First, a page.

Holiday Shoppers: Downloadable apps may have Scama-Claus inside


You better watch out, you better not cry, cause Scama-Claus is coming to town!

Security professionals across the globe sing this catchy little jingle every holiday season, and for good reason. As shopping for gifts for loved ones increases, both online and off, the propensity for holiday rip-offs also escalates exponentially. Crooks have been preparing for months, enhancing both old scams and new tricks of the trade, knowing full well that the last thing that you are prepared for at this time of year is a fraudster in your midst.

The latest insidious scam trend to hit the market this holiday season revolves around downloadable apps. Retailers promote them, as a way to ensure customer loyalty by way of bargain notifications or the awarding of hefty discounts. Be wary, however, of “clones” impersonating legitimate retailers.

Corey Nachreiner of WatchGuard Technologies warns:

You might download a specific app to buy directly from a them. But bad guys are launching fake apps that are really scam apps. So be careful where you get your retail apps from.

What is the purpose behind these fake apps?

According to a new report from RiskIQ, a cybersecurity company: “Hundreds of malicious Black Friday apps and websites will be looking to steal personal data and credit card information this year in the United States and United Kingdom.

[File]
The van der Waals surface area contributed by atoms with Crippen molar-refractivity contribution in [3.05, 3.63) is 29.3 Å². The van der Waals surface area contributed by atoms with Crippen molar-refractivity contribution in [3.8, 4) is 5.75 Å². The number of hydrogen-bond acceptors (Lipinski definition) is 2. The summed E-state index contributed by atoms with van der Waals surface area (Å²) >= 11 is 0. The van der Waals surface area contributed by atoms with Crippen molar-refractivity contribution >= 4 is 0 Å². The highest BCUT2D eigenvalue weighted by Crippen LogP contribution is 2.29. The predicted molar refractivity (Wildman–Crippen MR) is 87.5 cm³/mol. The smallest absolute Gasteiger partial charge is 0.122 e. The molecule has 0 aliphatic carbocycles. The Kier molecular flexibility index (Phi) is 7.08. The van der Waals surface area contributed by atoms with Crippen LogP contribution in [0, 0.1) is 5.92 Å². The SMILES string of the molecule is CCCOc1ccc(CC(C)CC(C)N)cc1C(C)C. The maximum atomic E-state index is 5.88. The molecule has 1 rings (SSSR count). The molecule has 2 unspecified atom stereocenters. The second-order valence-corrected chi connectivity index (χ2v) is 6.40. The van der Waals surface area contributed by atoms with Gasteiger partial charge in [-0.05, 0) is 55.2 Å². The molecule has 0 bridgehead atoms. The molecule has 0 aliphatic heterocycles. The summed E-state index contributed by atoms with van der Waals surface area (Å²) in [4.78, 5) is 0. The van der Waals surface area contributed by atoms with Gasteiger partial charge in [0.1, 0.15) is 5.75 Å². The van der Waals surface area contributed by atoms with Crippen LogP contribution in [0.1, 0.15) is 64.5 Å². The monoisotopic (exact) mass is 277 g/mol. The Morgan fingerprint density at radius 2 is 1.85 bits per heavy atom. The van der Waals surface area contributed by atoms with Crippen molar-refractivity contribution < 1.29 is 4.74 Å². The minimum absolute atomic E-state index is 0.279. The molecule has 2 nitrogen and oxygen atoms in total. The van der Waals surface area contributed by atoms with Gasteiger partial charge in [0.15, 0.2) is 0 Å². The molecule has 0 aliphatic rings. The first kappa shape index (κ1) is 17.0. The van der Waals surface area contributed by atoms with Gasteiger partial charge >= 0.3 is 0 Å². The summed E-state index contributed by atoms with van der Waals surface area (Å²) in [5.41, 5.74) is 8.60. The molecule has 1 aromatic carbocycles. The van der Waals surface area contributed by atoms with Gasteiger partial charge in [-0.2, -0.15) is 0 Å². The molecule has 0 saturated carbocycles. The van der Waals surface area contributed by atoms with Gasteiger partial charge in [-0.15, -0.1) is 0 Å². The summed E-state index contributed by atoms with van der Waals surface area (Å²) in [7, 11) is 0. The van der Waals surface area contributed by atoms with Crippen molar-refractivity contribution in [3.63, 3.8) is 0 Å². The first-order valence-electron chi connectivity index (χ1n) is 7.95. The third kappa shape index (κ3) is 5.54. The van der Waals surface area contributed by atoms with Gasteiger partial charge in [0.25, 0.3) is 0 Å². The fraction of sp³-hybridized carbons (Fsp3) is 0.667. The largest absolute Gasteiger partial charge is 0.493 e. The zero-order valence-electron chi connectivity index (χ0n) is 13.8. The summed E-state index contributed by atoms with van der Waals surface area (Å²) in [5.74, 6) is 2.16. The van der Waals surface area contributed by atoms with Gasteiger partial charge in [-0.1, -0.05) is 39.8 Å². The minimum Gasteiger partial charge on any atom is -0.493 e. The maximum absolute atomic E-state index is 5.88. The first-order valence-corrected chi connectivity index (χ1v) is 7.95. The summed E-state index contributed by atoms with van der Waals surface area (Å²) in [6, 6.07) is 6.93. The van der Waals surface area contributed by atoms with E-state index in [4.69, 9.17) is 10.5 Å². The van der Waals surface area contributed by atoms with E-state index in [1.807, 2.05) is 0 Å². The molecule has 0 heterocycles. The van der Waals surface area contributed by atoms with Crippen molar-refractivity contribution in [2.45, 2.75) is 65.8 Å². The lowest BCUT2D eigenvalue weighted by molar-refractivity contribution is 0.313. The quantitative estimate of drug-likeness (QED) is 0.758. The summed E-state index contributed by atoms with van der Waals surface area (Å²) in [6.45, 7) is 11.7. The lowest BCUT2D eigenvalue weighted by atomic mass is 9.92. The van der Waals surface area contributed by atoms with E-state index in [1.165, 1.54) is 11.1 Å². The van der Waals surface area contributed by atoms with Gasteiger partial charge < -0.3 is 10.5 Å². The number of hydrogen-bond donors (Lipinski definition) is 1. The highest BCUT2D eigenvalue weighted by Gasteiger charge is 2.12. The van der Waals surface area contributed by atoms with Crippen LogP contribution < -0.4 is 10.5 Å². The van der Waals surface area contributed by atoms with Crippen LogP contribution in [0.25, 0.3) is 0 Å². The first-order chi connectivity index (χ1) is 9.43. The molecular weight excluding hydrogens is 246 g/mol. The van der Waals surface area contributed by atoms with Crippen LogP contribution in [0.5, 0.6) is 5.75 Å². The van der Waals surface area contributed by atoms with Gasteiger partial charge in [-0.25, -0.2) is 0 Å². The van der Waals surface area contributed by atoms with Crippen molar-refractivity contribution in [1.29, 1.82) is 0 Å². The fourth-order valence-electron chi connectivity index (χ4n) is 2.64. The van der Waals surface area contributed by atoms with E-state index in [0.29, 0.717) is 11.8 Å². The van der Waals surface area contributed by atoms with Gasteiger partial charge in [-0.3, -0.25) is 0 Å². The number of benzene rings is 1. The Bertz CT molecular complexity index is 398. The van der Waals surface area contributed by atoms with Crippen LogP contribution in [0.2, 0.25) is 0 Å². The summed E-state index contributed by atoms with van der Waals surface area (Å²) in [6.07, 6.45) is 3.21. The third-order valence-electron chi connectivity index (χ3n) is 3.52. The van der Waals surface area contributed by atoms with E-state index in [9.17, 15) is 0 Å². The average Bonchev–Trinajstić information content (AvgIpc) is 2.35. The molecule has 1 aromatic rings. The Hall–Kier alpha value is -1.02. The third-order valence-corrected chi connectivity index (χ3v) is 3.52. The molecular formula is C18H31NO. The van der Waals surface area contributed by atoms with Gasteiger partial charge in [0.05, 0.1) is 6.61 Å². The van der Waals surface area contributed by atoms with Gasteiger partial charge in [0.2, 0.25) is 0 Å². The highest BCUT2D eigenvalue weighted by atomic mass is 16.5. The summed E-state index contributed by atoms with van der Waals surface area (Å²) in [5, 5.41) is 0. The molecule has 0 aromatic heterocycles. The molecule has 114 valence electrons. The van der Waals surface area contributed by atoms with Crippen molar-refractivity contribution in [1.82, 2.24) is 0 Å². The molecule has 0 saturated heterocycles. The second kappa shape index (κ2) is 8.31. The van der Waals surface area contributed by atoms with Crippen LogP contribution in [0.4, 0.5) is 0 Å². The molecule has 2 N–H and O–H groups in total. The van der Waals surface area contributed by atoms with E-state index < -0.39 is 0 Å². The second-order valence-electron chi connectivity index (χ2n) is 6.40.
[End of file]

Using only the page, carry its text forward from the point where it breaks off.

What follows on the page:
Cybercriminals create fake mobile apps and landing pages with realistic branding. They want to convince consumers to download bad apps or visit bogus sites and ultimately “phish” for sensitive data.” The report goes on to add that roughly 5% of the thousands of apps promoted this year will be fakes.

Last year, studies show that 40% of holiday shopping over November and December was conducted on a mobile phone. That percentage is expected to rise this year, and crooks are well aware of this fact. If you see a tantalizing ad on your smartphone, like a 90% discount on a flat-screen television, you may want to ignore it. The link may take you to an illegitimate server that requests your credit card and personal data. Since mobile browsers have shorter address fields, the link may appear to be legit, when, in actuality, it might be a scam.

How can you avoid these scams?

Corey Nachreiner advises:

Look for spelling mistakes. Look for reviews. If you go on Google or Apple, users will review them. Don’t get anything that’s one-star for sure.”

Steve Ginty, senior product manager at RiskIQ, suggests: “Check that the website has a valid “HTTPS” connection with a lock symbol, not “HTTP”, which is vulnerable to attacks.” Curbing one’s greed can also help. If it sounds too good to be true, then it most likely is.

This type of fraud may, unfortunately, be with us for years to come, as well. According to Yair Levy, a cybersecutity and information systems expert: “Every year we see this growing significantly. Why? Because it becomes more successful. Every year more people shop online.

To be forewarned is to be forearmed!

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